The Regional Universities Network is agin it, warning its members could be lumped in with larger metros and thus caught in big-city industrial disputes. “The bill being considered potentially enables universities that are fundamentally different to be treated as if there were no differences,” RUN submits to a Senate committee inquiry.

And “common interest” as presented in the bill, could mean whatever a union looking for a multi-enterprise agreement convinced Fair Work Australia it meant; “geographical location; regulatory regime; the nature of the enterprises to which the agreement relates, and the terms and conditions of employment in those enterprises.”

For “common interest” to work in HE, observers suggest the test for common characteristics would need to include, student and staff numbers, financial resources and capacity to pay and maybe even existing affiliations.

This last would be harder than it looks – what the big five members of the Group of Eight could pay, (Uni Queensland, Uni Sydney, UNSW, Monash U and Uni Melbourne), may be beyond ANU Uni Adelaide and UWA.

However there might be cases where universities were willing to bargain together – industrial folklore hath it there was once consideration of the three SA public universities having a common enterprise agreement

Managements might even prefer common interest bargains if they were negotiated by state and national union officials, rather than campus activists.

Symbiotic relationship

The Regional Universities Network is working with the Council of Rectors of Chilean Universities to present shared purposes.

Yes, RUN is working with CRUCH.

VET is VET and HE is HE, but the twain can meet

Post-school policy expert Tom Karmel calls for a new type of post school education

Dr Karmel warns on present trends, “VET will be left as a provider of lower level training to meet short term industry needs” while “university education, with its emphasis on research and theory, will be the only game in town in the delivery of training for professional occupations.”

However the former MD of the National Centre for Vocational Education Research and present director of the Mackenzie Research Institute suggests a new type of tertiary education can “address the decline … in practice based education.”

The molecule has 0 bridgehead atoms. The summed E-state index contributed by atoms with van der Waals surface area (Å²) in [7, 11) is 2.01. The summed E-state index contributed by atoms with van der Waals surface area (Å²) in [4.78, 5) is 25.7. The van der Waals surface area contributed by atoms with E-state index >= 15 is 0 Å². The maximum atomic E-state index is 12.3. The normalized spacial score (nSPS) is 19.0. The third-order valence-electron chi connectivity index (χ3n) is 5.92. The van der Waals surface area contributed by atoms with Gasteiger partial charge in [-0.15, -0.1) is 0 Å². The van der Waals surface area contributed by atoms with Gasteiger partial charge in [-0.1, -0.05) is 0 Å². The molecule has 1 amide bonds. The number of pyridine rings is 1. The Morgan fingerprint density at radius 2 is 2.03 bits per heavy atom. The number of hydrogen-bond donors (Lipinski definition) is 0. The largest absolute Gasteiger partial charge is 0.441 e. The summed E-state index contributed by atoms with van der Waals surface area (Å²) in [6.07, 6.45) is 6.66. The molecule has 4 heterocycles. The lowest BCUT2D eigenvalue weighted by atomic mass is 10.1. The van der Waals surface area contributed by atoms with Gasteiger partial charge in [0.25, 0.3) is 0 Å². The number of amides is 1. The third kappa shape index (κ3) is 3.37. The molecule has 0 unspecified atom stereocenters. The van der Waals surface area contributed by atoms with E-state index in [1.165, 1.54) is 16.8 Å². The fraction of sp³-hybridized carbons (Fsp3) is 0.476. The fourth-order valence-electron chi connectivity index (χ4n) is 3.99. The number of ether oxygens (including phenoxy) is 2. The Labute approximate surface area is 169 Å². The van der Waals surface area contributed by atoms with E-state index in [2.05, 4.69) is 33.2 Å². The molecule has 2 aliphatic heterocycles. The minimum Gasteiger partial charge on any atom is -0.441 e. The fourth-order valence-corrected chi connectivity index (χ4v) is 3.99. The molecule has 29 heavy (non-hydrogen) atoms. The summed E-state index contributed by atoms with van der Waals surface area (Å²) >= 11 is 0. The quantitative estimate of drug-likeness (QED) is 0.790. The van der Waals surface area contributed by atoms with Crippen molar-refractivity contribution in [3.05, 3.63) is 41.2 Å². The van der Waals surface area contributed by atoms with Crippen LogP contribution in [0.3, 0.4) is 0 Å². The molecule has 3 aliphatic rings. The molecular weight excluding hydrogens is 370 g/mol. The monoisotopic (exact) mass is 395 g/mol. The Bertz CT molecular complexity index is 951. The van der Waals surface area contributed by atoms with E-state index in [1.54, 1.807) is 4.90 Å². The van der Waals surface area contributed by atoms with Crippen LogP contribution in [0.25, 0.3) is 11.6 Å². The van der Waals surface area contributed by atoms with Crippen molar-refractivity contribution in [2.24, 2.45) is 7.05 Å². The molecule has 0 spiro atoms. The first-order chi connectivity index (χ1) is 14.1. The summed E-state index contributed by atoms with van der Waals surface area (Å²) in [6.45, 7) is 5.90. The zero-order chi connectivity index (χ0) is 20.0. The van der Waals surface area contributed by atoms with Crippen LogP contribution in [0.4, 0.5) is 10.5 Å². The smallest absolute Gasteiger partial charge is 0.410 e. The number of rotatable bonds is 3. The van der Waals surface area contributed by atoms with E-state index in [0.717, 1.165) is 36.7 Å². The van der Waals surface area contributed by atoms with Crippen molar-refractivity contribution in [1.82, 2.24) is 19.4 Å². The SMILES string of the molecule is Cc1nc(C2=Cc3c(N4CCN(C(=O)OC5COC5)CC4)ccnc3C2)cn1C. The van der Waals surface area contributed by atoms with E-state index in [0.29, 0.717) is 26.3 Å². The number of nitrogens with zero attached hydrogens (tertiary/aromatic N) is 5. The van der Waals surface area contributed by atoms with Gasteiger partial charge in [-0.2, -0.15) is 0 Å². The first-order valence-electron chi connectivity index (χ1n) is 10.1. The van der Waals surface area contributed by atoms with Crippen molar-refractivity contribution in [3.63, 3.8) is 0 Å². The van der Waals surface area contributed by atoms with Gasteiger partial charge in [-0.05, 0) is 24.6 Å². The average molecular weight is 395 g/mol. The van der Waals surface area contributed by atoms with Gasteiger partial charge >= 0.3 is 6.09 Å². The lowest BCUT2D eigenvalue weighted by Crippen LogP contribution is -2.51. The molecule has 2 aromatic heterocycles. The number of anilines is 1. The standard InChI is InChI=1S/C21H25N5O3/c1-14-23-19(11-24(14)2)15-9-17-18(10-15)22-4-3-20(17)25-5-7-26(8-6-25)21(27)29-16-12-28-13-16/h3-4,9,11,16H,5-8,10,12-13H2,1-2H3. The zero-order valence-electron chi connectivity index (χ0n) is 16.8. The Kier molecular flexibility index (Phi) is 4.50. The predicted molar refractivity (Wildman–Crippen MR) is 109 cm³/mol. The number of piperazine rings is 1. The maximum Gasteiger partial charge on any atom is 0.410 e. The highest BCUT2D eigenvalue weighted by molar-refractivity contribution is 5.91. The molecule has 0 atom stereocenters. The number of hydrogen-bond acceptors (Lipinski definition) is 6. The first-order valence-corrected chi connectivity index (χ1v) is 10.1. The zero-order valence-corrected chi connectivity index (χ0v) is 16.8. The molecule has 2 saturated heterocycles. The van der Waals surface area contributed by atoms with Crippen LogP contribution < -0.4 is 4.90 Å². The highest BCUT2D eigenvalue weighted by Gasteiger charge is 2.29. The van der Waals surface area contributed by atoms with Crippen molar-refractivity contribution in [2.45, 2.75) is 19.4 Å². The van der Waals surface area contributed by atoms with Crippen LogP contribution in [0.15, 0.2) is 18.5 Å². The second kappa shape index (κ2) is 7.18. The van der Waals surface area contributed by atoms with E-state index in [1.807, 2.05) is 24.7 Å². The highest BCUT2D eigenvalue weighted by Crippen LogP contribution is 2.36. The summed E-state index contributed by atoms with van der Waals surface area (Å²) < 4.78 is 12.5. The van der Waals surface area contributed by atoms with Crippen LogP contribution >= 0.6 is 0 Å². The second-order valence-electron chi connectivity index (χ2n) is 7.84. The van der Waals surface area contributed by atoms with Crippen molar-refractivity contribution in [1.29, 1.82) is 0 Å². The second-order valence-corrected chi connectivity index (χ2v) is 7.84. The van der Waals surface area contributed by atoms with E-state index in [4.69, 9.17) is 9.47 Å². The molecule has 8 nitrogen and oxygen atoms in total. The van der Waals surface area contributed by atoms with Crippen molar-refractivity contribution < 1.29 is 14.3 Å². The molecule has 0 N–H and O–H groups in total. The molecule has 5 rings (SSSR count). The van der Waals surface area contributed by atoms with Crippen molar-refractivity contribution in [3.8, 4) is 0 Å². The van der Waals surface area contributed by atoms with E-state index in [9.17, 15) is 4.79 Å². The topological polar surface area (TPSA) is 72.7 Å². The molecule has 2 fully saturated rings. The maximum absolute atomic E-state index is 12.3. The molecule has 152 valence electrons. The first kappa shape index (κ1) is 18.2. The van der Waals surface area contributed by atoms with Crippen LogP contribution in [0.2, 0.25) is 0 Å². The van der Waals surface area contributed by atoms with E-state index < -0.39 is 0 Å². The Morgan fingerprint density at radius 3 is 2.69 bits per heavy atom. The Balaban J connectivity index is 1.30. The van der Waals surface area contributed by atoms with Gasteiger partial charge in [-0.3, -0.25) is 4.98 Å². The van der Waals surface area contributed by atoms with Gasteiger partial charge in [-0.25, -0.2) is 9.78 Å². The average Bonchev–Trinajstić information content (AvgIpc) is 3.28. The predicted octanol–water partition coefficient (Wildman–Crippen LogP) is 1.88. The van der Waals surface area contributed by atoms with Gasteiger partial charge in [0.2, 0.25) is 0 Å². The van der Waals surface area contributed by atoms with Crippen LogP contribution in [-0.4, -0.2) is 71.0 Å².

In a submission to the Productivity Commission he proposes teaching and practice institutions, delivering certificates, diplomas and bachelor degrees to cross the different VET and HE regulation, qualification, funding and fee systems.

“We need to rejuvenate vocational education so that there is a direct pathway into higher education. We need applied universities that offer qualifications from lower level VET qualifications to bachelors and applied masters degrees,” he writes.

Specific reforms required would include;

* changing the Australian Qualifications Framework so it is “agnostic” on whether a bachelor degree comes from VET or HE

* amalgamating regulators ASQA and TEQSA

* rebalancing funding so the states support certificates one to four and the Commonwealth diplomas and up

* a VET emphasis on general education “so that a student had multiple options to both acquire technical skills and leave open the possibility of higher level study.”

“There are very good reasons for VET to embrace bachelor degrees as a key element of vocational education, so that we can create a genuine competitor for universities,” he writes.


Appointments, achievements

The Australian Business Deans Council announces its 2022 Network Awards. Individual winners and team leaders are, * International Education: Sagar Athota and Sean Kearney (Uni Notre Dame) * Professional management: Lauren Richardson (Uni Wollongong) * Learning and teaching: Katrina (Mohamed) Johnson * Research: Simon Angus (Monash U) *Climate action: Jean Canil (Uni Adelaide).

Harley Connolly is named head coach of Swimming Australia’s Paralympic Hub, at the University of the Sunshine Coast.

Emmanuel Mastio joins the Uni Newcastle and UNSW Australian Trailblazer for Recycling and Clean Energy as executive director. He moves from the Future Fuels Cooperative Research Centre.

 National Library of Australia 2023 Fellowships go to, * Lorinda Cramer (Australian Catholic U) * Alice Garner (Uni Melbourne) *Eleanor Hogan (independent researcher) * Tets Kimura (Flinders U) * Mei-fen Kou (Macquarie U) * Wesley Lim (ANU) * Dierdre O’Connell (independent researcher) * Adam Sundberg (Creighton U, Omaha, Nebraska) * Deane Williams (Monash U)

Susan Rowland will become Uni Sydney’s vice provost in February, moving from Uni Queensland.